Lynch’s fourth chapter traces in detail the English delegation’s impact on the shaping of the second chapter of the canons of the Synod of Dort. By this time, the hypothetical sufficiency position was held by a majority of the delegations in the Synod, and any sense of Christ dying for all was associated with Arminianism. Lynch quite clearly shows that although the ‘ordained sufficiency’ view was not written into the canons, various drafts were significantly reshaped in order to accommodate British scruples. Indeed, the British delegation could be said, without exaggeration, to have exercised a major influence on the final form of these canons.

The final three chapters are mainly focused on De Morte Christi. The first of these is a fairly descriptive discussion of Davenant’s arguments against the Remonstrants and particularist Contra-remonstrants. The final two chapters adopt a broader approach, drawing in discussions from other parts of Davenant’s corpus. First, Lynch looks at how Davenant used covenant theology to articulate his universalist and particularist account of the atonement. Against Jonathan Moore, Lynch argues that there is little substantive difference between Davenant’s conditional covenant of grace made with all mankind, and William Perkins’ conditional covenant of grace made only with the elect, but offered to all. Lynch’s language is cautious, but it seems to me that there is more than a mere disagreement about words taking place here. The two options for the parties of the covenant of grace precisely parallels the question over the extent of the atonement. Either all humanity are given a right to the benefits of the covenant on condition of faith (actual sufficiency) or only the elect enjoy a right to eternal life on condition of faith (hypothetical sufficiency). While this chapter was thought-provoking, Lynch seemed less certain of his ground than usual, and aside from some questionable remarks on Perkins, there was little engagement with the broader stream of Reformed covenant theology, despite his emphasis on the importance of doing this. Finally, Lynch looks at Davenant’s views on Christ’s death in terms of the divine decrees. Lynch finds that Davenant’s views, while not necessarily accepted by all, were within the broad stream of Reformed orthodoxy.

IV.

The great strength of Lynch’s work is that he very effectively recovers Davenant’s theology of the atonement, and places it into the wider early modern intellectual debates as Davenant saw them. This is a significant result, as Lynch is able to offer many examples of recent historical scholarship that has mis-represented Davenant’s views, usually while attempting to critique them. Indeed, one of the strengths of Lynch’s work is its wide engagement with other historiography, from early modern takes on Davenant from Rutherford, Owen and Baxter, through the Victorian historical theologian William Cunningham, to very recent presentations in popular books, podcasts and blogs. While the often suggestive footnotes make clear an impressive breadth of research, throughout the text Lynch retains an enviable discipline, limiting himself to unpacking Davenant’s views in this one area, against the backdrop of Reformed, medieval and patristic thought.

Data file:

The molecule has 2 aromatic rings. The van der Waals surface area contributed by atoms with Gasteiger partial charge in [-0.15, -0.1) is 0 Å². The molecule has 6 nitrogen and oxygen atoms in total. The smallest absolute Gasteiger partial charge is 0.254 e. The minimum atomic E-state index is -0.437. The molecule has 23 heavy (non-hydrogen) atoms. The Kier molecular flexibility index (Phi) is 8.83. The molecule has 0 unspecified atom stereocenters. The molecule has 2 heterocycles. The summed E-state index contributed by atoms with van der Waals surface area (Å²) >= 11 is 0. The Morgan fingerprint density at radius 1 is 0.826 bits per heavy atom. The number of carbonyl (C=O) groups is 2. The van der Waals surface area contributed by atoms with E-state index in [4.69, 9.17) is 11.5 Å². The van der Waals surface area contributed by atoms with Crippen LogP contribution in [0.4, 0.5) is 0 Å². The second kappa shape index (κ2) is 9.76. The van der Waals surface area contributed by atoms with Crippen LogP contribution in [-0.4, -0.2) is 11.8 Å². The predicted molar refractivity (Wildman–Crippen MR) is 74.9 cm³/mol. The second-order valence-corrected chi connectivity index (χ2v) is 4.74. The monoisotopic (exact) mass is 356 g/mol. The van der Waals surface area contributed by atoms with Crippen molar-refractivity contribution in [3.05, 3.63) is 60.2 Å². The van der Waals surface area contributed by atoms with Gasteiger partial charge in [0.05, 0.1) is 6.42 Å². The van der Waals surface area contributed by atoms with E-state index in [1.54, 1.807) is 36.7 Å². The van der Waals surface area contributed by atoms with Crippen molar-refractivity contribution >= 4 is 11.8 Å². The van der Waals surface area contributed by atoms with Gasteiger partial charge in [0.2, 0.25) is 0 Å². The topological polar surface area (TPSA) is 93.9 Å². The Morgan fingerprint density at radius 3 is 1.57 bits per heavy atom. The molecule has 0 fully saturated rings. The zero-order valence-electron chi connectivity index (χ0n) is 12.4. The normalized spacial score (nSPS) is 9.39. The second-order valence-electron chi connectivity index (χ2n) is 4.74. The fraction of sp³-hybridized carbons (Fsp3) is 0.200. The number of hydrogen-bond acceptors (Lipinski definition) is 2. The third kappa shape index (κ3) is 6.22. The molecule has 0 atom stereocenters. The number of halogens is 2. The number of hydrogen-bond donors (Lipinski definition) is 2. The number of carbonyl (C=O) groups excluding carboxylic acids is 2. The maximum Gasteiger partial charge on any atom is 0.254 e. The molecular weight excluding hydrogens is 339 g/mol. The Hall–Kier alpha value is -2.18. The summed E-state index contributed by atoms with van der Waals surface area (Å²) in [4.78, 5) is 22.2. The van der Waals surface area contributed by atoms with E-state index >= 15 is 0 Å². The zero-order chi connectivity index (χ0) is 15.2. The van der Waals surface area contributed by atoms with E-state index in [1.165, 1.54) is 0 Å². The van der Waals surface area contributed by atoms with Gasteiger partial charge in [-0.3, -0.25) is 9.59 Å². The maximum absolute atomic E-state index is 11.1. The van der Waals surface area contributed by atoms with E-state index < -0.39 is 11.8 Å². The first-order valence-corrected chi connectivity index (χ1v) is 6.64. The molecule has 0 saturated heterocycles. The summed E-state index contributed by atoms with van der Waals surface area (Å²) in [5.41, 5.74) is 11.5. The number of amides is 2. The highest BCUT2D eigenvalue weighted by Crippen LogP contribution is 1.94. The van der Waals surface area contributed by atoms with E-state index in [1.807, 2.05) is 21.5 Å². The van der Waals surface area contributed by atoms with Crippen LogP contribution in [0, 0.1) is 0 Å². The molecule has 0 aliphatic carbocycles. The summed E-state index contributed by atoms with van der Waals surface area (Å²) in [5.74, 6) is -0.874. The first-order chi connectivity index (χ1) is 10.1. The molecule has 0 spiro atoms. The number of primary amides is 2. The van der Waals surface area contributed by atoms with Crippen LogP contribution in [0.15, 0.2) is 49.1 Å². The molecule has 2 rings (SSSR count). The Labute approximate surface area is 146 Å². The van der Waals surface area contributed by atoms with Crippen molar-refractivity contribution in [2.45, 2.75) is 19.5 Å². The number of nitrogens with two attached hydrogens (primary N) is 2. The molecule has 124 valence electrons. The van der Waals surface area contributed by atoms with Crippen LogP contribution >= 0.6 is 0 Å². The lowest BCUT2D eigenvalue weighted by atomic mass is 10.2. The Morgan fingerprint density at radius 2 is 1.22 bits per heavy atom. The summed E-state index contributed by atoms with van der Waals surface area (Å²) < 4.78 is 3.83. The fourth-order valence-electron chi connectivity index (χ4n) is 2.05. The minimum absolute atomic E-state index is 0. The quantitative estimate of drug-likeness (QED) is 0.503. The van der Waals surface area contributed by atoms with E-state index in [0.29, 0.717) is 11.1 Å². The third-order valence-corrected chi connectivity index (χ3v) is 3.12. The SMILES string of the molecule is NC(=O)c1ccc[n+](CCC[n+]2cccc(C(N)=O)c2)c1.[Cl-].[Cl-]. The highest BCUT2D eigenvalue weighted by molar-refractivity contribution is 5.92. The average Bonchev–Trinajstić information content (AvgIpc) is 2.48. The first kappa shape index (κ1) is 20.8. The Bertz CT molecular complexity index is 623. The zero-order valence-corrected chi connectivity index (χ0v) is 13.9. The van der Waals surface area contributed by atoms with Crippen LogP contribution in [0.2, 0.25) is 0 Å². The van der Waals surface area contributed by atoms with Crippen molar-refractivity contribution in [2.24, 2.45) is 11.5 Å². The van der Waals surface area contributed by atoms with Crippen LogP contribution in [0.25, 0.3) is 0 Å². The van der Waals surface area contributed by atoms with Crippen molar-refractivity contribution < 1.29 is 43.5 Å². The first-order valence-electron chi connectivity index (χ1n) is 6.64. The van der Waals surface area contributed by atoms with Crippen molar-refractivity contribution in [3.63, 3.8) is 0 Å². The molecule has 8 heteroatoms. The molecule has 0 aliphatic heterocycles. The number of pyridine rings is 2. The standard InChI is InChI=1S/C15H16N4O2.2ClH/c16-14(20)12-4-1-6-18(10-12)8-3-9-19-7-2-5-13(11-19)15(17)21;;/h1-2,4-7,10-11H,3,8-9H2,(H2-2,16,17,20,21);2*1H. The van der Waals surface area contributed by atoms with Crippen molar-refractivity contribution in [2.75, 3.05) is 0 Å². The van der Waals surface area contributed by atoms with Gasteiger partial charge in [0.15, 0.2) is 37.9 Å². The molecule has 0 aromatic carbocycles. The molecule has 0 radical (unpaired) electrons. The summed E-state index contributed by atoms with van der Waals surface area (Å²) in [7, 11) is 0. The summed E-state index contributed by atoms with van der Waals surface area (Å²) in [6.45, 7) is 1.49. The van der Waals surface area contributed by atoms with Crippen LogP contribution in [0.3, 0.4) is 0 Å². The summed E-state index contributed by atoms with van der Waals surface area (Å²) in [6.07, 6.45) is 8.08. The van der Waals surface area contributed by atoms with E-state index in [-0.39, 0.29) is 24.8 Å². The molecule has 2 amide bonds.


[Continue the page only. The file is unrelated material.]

However, perhaps due to Lynch’s discipline, there is much less in this volume on Davenant’s impact and the meaning of his theology in his own social environment. In Quentin Skinner’s terms, thanks to Lynch we have recovered Davenant’s original meaning but we have not necessarily understood what his intention was in writing. It is clear that Davenant drafted his dissertation to correct Reformed particularism. But was he doing so simply as a participant in a continent-wide and decades-old debate, or did he have closer polemical targets in mind within the Church of England? Why did Davenant leave his treatise unpublished at his death in 1641, despite it being ready for the press in 1628? Why was it eventually published in 1650? Although it is not unreasonable in principle to set aside these questions in favor of a close reading of the text itself, they are pertinent because Lynch repeatedly argues against the view that English Hypothetical Universalism represented a ‘softening’ of Reformed doctrine. While Lynch has offered good evidence for the continuity of Davenant’s theology with that of someone like David Pareus, he acknowledges that Ussher and Davenant were developing these earlier views, and did so in conscious distinction from what appears to have been a majority view in England and the Netherlands. While Lynch’s discussion is very helpful in drawing out Davenant’s own positioning of himself within the catholic and Reformed tradition, we do not learn nearly as much about how Davenant positioned himself within the contemporary Church of England, and how exactly he sought to influence it. While we might not want to use the term ‘softening’, without a firmer grasp of Davenant’s context and his communicative intentions it is hard to say what exactly he was attempting to do in arguing for hypothetical universalism, or what the effect of it was. This means that we come away from Lynch’s work with perhaps less insight into the character of Reformed theology than we might have hoped.

In all, Lynch’s work is valuable for highlighting the importance of considering ordained sufficiency as a category, which many Reformed discussions have overlooked. It should be clear by now that I think Davenant’s work is well worth engaging with. For anyone wanting to do so, Lynch will be a very valuable guide. Students of Reformed doctrine of the atonement more broadly will find in Lynch a commentator of rare acumen.

Samuel Bostock is an assistant minister at Bloomfield Presbyterian Church in Belfast.

  • Sam Bostock